Evgeni Malkin wins the Conn Smythe Trophy as playoff MVP. ((Jim McIsaac/Getty Images))

Pittsburgh Penguins forward Evgeni Malkin completed a rare triple this season, winning the Art Ross Trophy as NHL scoring champion, the Conn Smythe Trophy as top playoff performer and, of course, the Stanley Cup.

Malkin, 22, was presented with the Conn Smythe Trophy by NHL commissioner Gary Bettman following Pittsburgh's 2-1 win over the Detroit Red Wings in Game 7 of the Stanley Cup final at Joe Louis Arena on Friday night.

Malkin is the first Russian to receive the Conn Smythe and the third European behind Nicklas Lidstrom (2002) and Henrik Zetterberg (2008), both from Detroit.

Malkin, considered one of the most creative players on the planet, topped all skaters with 36 playoff points, including an assist on Maxime Talbot's goal 73 seconds into the second period of Game 7.

"Big day in my life," Malkin told CBC Sports. "My friends are happy, I'm happy."

It marked the highest post-season output since Wayne Gretzky posted 40 points for the Los Angeles Kings in 1993.

"It is the biggest day of my life," Malkin told CBC Sports.

Malkin is the first player to win the regular-season and post-season scoring titles in the same season since Penguins majority owner Mario Lemieux turned the trick in 1992 — the last time Pittsburgh captured the Stanley Cup.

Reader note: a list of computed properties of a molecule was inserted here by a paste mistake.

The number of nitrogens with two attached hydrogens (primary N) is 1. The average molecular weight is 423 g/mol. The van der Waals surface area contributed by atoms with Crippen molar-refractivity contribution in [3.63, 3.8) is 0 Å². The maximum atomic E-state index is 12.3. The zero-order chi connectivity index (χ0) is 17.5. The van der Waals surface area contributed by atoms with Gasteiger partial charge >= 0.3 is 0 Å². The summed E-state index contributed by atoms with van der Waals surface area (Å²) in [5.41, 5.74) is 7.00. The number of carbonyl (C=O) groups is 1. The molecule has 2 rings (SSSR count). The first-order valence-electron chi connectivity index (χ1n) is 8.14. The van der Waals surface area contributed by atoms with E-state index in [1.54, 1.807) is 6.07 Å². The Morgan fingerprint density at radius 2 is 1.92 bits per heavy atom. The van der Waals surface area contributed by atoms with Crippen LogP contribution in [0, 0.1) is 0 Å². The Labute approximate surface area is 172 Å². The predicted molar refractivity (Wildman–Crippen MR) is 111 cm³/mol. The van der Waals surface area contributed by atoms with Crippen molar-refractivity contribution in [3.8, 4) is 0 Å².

"He [Malkin] told us before the playoffs that he was going to lead us to the Stanley Cup," Penguins forward Bill Guerin said. "He is an amazing competitor, an amazing player."

Malkin had two hat tricks and chalked up eight goals and 17 points over Pittsburgh's final 11 playoff games.

That late surge helped erase the memory of last spring's playoff run, when he managed just five points in the final 10 games.  

"It was his first time playing that long," Penguins defenceman Brooks Orpik said. "I don't think his body was really physically ready for it."

Malkin is also a finalist for the Hart Trophy as the league's most valuable player, to be announced at the NHL Awards in Las Vegas on June 18.

With files from The Canadian Press